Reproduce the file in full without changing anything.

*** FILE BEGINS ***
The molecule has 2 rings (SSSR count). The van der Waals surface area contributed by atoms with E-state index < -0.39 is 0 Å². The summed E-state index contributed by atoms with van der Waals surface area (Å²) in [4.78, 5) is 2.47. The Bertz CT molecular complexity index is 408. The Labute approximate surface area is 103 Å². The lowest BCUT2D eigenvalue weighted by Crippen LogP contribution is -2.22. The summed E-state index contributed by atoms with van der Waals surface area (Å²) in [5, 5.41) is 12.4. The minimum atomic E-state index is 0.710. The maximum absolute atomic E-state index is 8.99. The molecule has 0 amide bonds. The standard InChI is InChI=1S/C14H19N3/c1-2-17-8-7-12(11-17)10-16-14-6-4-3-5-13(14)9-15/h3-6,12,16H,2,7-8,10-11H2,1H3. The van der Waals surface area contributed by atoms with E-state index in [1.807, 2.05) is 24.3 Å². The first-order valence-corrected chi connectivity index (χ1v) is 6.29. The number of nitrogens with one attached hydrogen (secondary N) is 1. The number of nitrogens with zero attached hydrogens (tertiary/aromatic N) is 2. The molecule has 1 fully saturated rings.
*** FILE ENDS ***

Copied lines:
The molecule has 2 rings (SSSR count). The van der Waals surface area contributed by atoms with E-state index < -0.39 is 0 Å². The summed E-state index contributed by atoms with van der Waals surface area (Å²) in [4.78, 5) is 2.47. The Bertz CT molecular complexity index is 408. The Labute approximate surface area is 103 Å². The lowest BCUT2D eigenvalue weighted by Crippen LogP contribution is -2.22. The summed E-state index contributed by atoms with van der Waals surface area (Å²) in [5, 5.41) is 12.4. The minimum atomic E-state index is 0.710. The maximum absolute atomic E-state index is 8.99. The molecule has 0 amide bonds. The standard InChI is InChI=1S/C14H19N3/c1-2-17-8-7-12(11-17)10-16-14-6-4-3-5-13(14)9-15/h3-6,12,16H,2,7-8,10-11H2,1H3. The van der Waals surface area contributed by atoms with E-state index in [1.807, 2.05) is 24.3 Å². The first-order valence-corrected chi connectivity index (χ1v) is 6.29. The number of nitrogens with one attached hydrogen (secondary N) is 1. The number of nitrogens with zero attached hydrogens (tertiary/aromatic N) is 2. The molecule has 1 fully saturated rings.